1. Becky says:

    I tend to shy away from anything labeled “self-published”. The stigma of “self-published” equaling “sub-standard” is still firmly fixed in my mind. It’s going to take a lot of high quality self-published books to change that. However, I am excited about self-publishing putting pressure on the CBA to loosen up a bit.

    • R. L. Copple says:

      Well, I should have made clearer what I meant by low quality. After all, there are plenty of low quality books published by traditional publishers if by low quality you mean poorly edited, plots that don’t work well, or break writer rules all over the place. That type of stuff you’ll find in both camps.


      What you won’t find in traditionally published books is a book like Moon People, which is why I gave it as an example. Each page filled with typos, grammar errors, punctuation errors, and bad writing such as to make it nearly impossible to follow the story. I think it is this kind of book that people think about when they think low quality. But then any self-published book that has any errors gets lumped in with books like Moon People, even though you could easily find books of similar quality selling under a traditional publisher’s imprint.


      In large part due to a growing number of traditionally published authors moving to self-publishing, and a big percent who do get their work edited and professionally formatted, and the best seller lists now regularly containing a good number of self-published books, there is a lot of quality stories being self-published. The only problem is there is nothing stopping a person who doesn’t care from publishing their first draft, mistakes an all. Unfortunately, some do. But that fact doesn’t negate all those self-published authors who do care and take the time to put out a quality product. I don’t think you can paint all self-published books in one color anymore than you can say all blacks are (whatever).


      What I do think is true is some of this hasn’t hit Christian books as much as its happening in the general market, being it is always a few years behind the general market it seems. So the number of quality self-published books won’t be as high as you’re getting in the general market. Another factor in that is the propensity for Christian authors to feel their message is so important, that they ignore quality issues in storytelling.


      That said, you can find good Christian self-published books out there. I don’t know what that percentage is, but it can’t be zero or close to it. As that grows like it is in the general market, and they start getting on the radar screen of readers like they are in the general market, and competing head-to-head with traditionally published books, and winning like they are in the general market, you’ll see the same perception shifts in the Christian market as is happening in the general. It just hasn’t hit us yet. When it does, expect to see the traditional Christian publishers struggle to deal with the shifts as general market ones are doing right now.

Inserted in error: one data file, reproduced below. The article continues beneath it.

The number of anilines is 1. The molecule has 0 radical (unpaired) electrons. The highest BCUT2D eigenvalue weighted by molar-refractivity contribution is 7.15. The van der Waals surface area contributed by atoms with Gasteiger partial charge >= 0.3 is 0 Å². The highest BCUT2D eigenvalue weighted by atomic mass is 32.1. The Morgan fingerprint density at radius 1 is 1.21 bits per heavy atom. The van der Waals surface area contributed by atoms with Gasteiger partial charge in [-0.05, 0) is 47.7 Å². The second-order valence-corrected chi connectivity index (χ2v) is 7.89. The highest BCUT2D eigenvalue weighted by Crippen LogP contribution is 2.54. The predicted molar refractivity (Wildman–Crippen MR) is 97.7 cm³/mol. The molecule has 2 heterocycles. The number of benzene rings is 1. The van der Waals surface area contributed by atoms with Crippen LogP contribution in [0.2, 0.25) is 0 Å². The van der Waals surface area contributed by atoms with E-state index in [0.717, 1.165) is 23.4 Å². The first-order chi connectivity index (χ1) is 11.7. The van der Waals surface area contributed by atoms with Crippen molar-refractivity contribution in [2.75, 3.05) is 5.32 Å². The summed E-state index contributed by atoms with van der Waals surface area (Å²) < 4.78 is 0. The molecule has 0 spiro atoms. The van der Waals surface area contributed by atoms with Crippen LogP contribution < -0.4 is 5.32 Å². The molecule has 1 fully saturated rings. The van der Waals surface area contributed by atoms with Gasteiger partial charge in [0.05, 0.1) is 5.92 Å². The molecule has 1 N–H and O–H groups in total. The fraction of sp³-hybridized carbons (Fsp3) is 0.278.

But my overall belief is that this will be good for readers of Christian books, especially speculative fiction books who have had a history of struggling to get a foot hold through traditional publishers, primarily because traditional Christian publishers have trouble reaching the spec-fic market since that market doesn’t tend to visit Christian bookstores.


      The shift to online book retailing is the primary factor in allowing such publishers to venture into more genres that don’t sell in Christian bookstores. Yet it is non-traditional publishers like Marcher Lord Press, now Enclave, that has proven that the primarily online retail of Christian spec-fic has a viable market and is the reason you’re seeing a growing number of CBA spec-fic in the last few years.


      More options, even if some of those options include Moon People quality, is a good thing for readers overall, because it also means more quality books available for readers than what traditional publishers could hope to produce.


  2. J. S. Bailey says:

    Originally I had wanted to be traditionally published (who doesn’t?), but after much consideration I’ve decided to self-publish my third novel. Restrictions imposed by “Christian” publishers seem to stifle creativity, and when one is self-published there aren’t any restrictions for the author to worry about.

    Recently I’ve stopped marketing my books as “Christian fiction” even though the characters may discuss God and grapple with moral issues. I’ve decided I will market them to Christians who read fiction instead of to readers of Christian fiction. Does that make sense?

    • R. L. Copple says:

      Yes, in a way it makes sense if you define Christian fiction as synonymous with the CBA market through bookstores. Christians read a lot of general market fiction. Those are the ones you’re targeting.


  3. Julie D says:

    I wonder how much of the ebook trend is cross-pollinated with fanfiction trends.  While fanfiction is not generally considered “literature” and is not usually sold due to copyright concerns, several sites and applications exist for downloading fanfics to e-readers, some with more accurate formatting than others.

    In fact, I have more fanfics on my kindle than published books, even if Kindle’s free classics are included.

  4. Great post!

    I set out to write New York market-worthy fiction from a Christian worldview. While I had interest from the CBA, my characters do not come to faith or use faith to overcome their obstacles so I had to go ABA and was happy to sign with an independent press that totally gets it. So it IS possible to publish “Christian fiction” traditionally. My debut scifi comes out in November.

What do you think?